As many of you might know, I am married to a legal videographer, Chris Jordan. Naturally, we met at a deposition, and it was a doozy of a depo. The deposition took place at the witness’ home. His two angry Rottweilers greeted us at the door. The attorneys ordered Domino’s Pizza for lunch, and the witness had a couple of Budweisers. I thought Chris Jordan was handsome, and therefore I practiced the principle of “act as if,” and acted as if he liked me.
That deposition took place on August 2nd, 1994. Every year I send a thank you note to the attorney who noticed the deposition, and Chris and I celebrate.
What I learned from Chris Jordan is that great videographers genuinely want the court reporters they work with to succeed, have less stress, and produce a great transcript.
What are some of the things videographers do for court reporters?
- Provide a live feed of the monitored, clear audio to the reporter’s laptop
- Provide a feed from their audio to the court reporter’s headset (and even provide headsets)
- Provide a wav file after the deposition for the reporter
- If the reporter has a computer issue, take extra time to set up microphones or “do whatever” to give the court reporter more time to troubleshoot whatever the issue might be.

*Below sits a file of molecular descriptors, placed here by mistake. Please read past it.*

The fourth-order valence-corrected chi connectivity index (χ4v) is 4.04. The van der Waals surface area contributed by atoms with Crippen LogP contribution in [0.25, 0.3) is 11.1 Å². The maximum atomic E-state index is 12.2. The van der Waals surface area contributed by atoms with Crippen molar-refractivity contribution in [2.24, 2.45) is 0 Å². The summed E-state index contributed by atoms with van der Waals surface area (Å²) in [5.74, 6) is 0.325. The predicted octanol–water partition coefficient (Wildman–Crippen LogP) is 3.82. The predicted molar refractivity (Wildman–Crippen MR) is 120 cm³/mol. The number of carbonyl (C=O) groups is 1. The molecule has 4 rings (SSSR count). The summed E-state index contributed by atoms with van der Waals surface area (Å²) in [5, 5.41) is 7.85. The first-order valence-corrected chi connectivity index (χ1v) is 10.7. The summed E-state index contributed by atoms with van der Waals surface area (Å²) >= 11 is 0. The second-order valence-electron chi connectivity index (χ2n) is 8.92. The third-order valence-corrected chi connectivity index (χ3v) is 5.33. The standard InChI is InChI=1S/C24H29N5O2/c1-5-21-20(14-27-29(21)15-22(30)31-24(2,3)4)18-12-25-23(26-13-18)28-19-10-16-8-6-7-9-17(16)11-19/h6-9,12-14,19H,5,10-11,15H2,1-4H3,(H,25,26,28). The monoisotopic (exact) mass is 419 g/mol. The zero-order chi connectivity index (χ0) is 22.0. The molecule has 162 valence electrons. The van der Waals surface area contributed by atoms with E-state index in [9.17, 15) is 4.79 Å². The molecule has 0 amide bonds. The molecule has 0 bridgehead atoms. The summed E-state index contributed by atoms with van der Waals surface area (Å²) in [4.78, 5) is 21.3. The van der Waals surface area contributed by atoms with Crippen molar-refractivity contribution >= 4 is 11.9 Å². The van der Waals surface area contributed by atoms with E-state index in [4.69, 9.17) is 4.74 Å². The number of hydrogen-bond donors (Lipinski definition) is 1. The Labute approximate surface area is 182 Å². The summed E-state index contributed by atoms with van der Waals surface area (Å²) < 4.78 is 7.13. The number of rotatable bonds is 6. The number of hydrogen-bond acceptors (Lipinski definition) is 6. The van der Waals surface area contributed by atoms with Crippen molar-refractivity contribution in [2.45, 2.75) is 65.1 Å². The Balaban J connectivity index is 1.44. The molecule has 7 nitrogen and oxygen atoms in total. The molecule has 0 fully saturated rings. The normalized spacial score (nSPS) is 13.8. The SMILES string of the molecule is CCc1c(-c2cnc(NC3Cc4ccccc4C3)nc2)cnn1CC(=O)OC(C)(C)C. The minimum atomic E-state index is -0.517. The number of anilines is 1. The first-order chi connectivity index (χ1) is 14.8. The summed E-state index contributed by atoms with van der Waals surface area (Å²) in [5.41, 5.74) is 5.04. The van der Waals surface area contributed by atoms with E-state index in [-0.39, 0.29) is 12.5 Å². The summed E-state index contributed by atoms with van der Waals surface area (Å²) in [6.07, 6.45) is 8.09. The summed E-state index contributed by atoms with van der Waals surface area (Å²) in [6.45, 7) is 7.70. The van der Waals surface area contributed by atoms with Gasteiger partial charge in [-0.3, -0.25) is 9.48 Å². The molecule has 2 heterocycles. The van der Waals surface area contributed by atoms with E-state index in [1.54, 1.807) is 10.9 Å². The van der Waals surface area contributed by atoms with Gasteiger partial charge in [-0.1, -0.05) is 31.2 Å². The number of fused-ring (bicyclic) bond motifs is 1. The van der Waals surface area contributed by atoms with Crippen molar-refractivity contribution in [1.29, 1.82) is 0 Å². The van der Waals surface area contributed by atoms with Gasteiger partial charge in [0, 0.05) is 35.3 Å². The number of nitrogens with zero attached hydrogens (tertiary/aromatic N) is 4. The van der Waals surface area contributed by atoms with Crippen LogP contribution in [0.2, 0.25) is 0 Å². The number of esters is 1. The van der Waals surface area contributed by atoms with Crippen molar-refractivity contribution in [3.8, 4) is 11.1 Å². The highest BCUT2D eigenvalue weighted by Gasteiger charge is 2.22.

- Help to set up iPads around the table and watch to see if the real-time test strokes come up
- At breaks offer to get the court reporter coffee, water…
- At lunch, offer to grab something for the court reporter
- Be empathetic about the level of difficulty, speed, or demeanor of the people at the deposition
- When a court reporter starts lifting their shoulders and fidgeting, silently mouth out or signal to the court reporter the time until the next disk change
- When necessary, make a disk change before the disk has run out of time
The thing is, many people might say it is the videographer’s job to provide good audio to the court reporter. But because I work with Chris Jordan and his team of videographers all over the country, I have the privilege of listening to their conversations around the office or maybe while having a beer. They talk about depositions and court reporters and how much they like the reporters, respect the reporters, can’t believe what court reporters are able to do, and brainstorm new ideas about how to help reporters with different kinds of wav files, compressing files, new software…
I believe legal videographers “go to war” with court reporters, and they get it. I am grateful for their professionalism and kindness and am glad they are on my team.
Kramm Court Reporting (Facebook)